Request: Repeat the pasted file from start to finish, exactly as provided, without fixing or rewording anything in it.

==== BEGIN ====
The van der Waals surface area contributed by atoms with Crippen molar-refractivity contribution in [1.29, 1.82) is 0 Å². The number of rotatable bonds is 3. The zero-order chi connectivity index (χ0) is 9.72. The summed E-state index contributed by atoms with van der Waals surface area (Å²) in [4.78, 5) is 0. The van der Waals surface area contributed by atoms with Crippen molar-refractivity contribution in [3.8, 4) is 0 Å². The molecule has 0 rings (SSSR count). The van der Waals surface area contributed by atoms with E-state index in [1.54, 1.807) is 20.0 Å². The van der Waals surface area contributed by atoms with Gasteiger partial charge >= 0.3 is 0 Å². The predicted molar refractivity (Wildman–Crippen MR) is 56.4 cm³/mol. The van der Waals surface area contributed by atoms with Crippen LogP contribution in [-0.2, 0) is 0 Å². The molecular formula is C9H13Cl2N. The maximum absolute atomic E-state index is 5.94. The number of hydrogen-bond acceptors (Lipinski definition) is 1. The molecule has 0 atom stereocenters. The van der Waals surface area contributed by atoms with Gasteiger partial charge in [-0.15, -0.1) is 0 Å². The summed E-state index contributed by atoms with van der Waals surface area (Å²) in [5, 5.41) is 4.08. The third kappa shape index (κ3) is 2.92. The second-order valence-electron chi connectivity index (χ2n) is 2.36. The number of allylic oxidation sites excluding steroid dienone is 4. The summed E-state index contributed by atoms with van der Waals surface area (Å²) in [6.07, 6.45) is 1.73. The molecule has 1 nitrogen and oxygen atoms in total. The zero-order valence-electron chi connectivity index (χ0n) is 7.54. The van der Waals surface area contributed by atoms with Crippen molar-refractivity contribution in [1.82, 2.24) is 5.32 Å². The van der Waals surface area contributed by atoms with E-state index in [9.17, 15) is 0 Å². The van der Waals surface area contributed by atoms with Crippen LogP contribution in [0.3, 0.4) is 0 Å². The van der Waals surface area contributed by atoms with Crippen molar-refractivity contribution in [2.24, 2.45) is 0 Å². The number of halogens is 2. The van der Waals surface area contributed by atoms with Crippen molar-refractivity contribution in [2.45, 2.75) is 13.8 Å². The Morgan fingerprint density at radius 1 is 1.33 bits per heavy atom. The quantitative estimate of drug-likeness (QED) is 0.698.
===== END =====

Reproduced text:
The van der Waals surface area contributed by atoms with Crippen molar-refractivity contribution in [1.29, 1.82) is 0 Å². The number of rotatable bonds is 3. The zero-order chi connectivity index (χ0) is 9.72. The summed E-state index contributed by atoms with van der Waals surface area (Å²) in [4.78, 5) is 0. The van der Waals surface area contributed by atoms with Crippen molar-refractivity contribution in [3.8, 4) is 0 Å². The molecule has 0 rings (SSSR count). The van der Waals surface area contributed by atoms with E-state index in [1.54, 1.807) is 20.0 Å². The van der Waals surface area contributed by atoms with Gasteiger partial charge >= 0.3 is 0 Å². The predicted molar refractivity (Wildman–Crippen MR) is 56.4 cm³/mol. The van der Waals surface area contributed by atoms with Crippen LogP contribution in [-0.2, 0) is 0 Å². The molecular formula is C9H13Cl2N. The maximum absolute atomic E-state index is 5.94. The number of hydrogen-bond acceptors (Lipinski definition) is 1. The molecule has 0 atom stereocenters. The van der Waals surface area contributed by atoms with Gasteiger partial charge in [-0.15, -0.1) is 0 Å². The summed E-state index contributed by atoms with van der Waals surface area (Å²) in [5, 5.41) is 4.08. The third kappa shape index (κ3) is 2.92. The second-order valence-electron chi connectivity index (χ2n) is 2.36. The number of allylic oxidation sites excluding steroid dienone is 4. The summed E-state index contributed by atoms with van der Waals surface area (Å²) in [6.07, 6.45) is 1.73. The molecule has 1 nitrogen and oxygen atoms in total. The zero-order valence-electron chi connectivity index (χ0n) is 7.54. The van der Waals surface area contributed by atoms with Crippen molar-refractivity contribution in [1.82, 2.24) is 5.32 Å². The van der Waals surface area contributed by atoms with E-state index in [9.17, 15) is 0 Å². The van der Waals surface area contributed by atoms with Crippen LogP contribution in [0.3, 0.4) is 0 Å². The van der Waals surface area contributed by atoms with Crippen molar-refractivity contribution in [2.24, 2.45) is 0 Å². The number of halogens is 2. The van der Waals surface area contributed by atoms with Crippen molar-refractivity contribution in [2.45, 2.75) is 13.8 Å². The Morgan fingerprint density at radius 1 is 1.33 bits per heavy atom. The quantitative estimate of drug-likeness (QED) is 0.698.